3. Just because you can drive on snow and ice does not mean we can. Stay home the two days of the year it snows.
21.If there is the prediction of the slightest chance of even the most minuscule accumulation of snow, your presence is required at the local grocery store. It does not matter if you need anything from the store, it is just something you're supposed to do.
24.Florida is not considered a Southern state. There are far more Yankees than Southerners living there.
from Rules for Yankees
I'll get to those rules up there in a minute.
Yesterday was my 45th birthday. The Husband is taking a high-level art course this semester (which is driving him crazy in a semi-bad way), and as part of his requirements, he needed to go to the DaVinci exhibit at the High Museum in Atlanta. I'm very fond of museums (especially museum bookstores), so we decided to make a day of it to include dinner, a trip to my favorite Borders store, an a meet up with a very good friend who lives in Atlanta. As always, we checked the weather forecast, and the prediction was for snow.
Eh, this is The South. How much snow can there be? And, really, I'd already driven through a Southern Blizzard, and The Husband lived where it snowed for many years. What could happen? So, we drove down. We'd park near the Lenox mall, where there was a Marta station, take the train to the Museum, which is right on the line, and not worry about parking.
It started to snow when we pulled into parking lot. Snow is still enough of a novelty to me that I was excited. We took the train to the museum. It was really coming down then. I admit to a little surprise. "Atlanta" and "snow" are not two words I readily put into the same sentence. Still, aside from being a little slippery, the snow didn't bother me.
The Museum has a re-creation of the Sforza Horse in the front courtyard. While we had a permit to take pictures in the museum, the permit doesn't allow me to post any photos taken of exhibition artwork inside. I enjoyed it, though, and I'm looking forward to visiting for future exhibits.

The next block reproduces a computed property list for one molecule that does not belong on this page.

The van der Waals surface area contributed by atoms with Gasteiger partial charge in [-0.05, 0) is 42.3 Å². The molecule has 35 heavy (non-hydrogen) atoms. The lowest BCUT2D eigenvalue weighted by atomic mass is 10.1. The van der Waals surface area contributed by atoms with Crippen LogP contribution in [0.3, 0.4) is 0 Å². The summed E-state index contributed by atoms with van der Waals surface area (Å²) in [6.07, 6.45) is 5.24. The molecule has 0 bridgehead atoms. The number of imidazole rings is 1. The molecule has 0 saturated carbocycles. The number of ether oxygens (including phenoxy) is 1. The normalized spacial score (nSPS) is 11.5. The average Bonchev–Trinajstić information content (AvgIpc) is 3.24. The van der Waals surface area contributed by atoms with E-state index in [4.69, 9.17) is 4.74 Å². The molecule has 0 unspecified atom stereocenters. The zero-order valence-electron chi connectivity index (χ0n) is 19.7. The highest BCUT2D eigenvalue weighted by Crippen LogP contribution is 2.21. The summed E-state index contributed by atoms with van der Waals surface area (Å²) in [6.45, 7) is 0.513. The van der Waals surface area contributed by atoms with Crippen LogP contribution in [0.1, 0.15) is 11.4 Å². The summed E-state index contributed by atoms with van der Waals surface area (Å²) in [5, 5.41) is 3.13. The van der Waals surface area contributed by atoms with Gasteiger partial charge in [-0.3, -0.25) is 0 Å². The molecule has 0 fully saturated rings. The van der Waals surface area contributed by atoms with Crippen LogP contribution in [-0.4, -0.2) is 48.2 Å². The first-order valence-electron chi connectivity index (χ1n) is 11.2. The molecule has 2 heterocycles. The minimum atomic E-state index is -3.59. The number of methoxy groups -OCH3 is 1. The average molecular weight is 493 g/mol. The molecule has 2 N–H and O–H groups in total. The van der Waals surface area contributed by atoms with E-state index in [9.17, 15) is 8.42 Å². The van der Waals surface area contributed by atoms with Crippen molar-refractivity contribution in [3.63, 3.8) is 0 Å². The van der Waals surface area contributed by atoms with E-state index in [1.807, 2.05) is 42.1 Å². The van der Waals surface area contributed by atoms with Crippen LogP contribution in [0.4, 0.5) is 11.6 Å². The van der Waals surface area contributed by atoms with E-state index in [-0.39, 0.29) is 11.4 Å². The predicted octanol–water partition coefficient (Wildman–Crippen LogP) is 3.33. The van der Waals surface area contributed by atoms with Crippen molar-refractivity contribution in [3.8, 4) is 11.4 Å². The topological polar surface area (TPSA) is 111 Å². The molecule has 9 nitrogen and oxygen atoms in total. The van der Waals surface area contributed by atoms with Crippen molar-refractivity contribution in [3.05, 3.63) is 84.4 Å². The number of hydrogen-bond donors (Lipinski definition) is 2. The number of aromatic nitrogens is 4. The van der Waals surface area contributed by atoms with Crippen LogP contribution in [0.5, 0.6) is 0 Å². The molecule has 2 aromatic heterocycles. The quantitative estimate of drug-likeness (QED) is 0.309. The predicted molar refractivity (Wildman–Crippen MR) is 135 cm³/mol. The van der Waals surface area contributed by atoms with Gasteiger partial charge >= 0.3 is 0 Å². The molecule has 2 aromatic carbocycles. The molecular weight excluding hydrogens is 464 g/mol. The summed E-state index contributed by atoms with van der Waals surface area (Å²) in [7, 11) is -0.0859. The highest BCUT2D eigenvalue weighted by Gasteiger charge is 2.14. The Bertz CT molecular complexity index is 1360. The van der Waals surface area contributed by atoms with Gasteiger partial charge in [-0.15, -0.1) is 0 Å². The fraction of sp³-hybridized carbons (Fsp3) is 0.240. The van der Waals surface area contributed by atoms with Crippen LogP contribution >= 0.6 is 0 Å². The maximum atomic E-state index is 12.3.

When we got ready to leave, it still snowed. Yes, just a little more. Still, it wasn't significant. We took the train north and admired the snow covered landscape. Snow does make everything look magical. The only real negative was walking back to the car. We faced the wind, and the snow pelted us pretty solidly. Also -- COLD! Although, really, not as cold as it could have been.
So, we drove to the mall for some shopping, then to Borders to meet up with our friend and to let me spend my birthday money (on books, of course). It still snowed as we caravaned up to a little restaurant and spent a few lovely hours eating marvelous food. I had the best hot chocolate known to humankind. They coated the inside of the (large) cup with Nutella before pouring in the hot chocolate.
We said our goodbyes a bit after 10 pm. The snow had stopped and the sky cleared, so we expected an easy enough ride home. It's roughly a 2 hour drive between Clemson and Atlanta, so we'd be home by midnight. Just right for a Friday. We had audio books, full tummies and were satisfied with our day. We hopped onto Interstate 85 and drove out of Atlanta.